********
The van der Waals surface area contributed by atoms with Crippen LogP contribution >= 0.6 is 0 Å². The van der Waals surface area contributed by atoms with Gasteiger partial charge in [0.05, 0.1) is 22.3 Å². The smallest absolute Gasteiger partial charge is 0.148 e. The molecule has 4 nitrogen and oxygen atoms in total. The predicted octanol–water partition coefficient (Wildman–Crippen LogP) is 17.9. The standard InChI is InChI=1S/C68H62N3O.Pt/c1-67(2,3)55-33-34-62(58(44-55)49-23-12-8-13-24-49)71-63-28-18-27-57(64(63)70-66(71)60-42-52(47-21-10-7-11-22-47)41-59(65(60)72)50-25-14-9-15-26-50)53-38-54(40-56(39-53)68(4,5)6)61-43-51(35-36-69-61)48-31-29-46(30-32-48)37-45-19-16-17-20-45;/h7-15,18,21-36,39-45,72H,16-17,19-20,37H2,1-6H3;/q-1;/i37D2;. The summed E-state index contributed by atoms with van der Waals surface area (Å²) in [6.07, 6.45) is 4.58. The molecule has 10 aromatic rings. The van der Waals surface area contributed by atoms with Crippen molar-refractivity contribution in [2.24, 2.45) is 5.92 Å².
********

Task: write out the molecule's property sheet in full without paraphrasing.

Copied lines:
The van der Waals surface area contributed by atoms with Crippen LogP contribution >= 0.6 is 0 Å². The van der Waals surface area contributed by atoms with Gasteiger partial charge in [0.05, 0.1) is 22.3 Å². The smallest absolute Gasteiger partial charge is 0.148 e. The molecule has 4 nitrogen and oxygen atoms in total. The predicted octanol–water partition coefficient (Wildman–Crippen LogP) is 17.9. The standard InChI is InChI=1S/C68H62N3O.Pt/c1-67(2,3)55-33-34-62(58(44-55)49-23-12-8-13-24-49)71-63-28-18-27-57(64(63)70-66(71)60-42-52(47-21-10-7-11-22-47)41-59(65(60)72)50-25-14-9-15-26-50)53-38-54(40-56(39-53)68(4,5)6)61-43-51(35-36-69-61)48-31-29-46(30-32-48)37-45-19-16-17-20-45;/h7-15,18,21-36,39-45,72H,16-17,19-20,37H2,1-6H3;/q-1;/i37D2;. The summed E-state index contributed by atoms with van der Waals surface area (Å²) in [6.07, 6.45) is 4.58. The molecule has 10 aromatic rings. The van der Waals surface area contributed by atoms with Crippen molar-refractivity contribution in [2.24, 2.45) is 5.92 Å².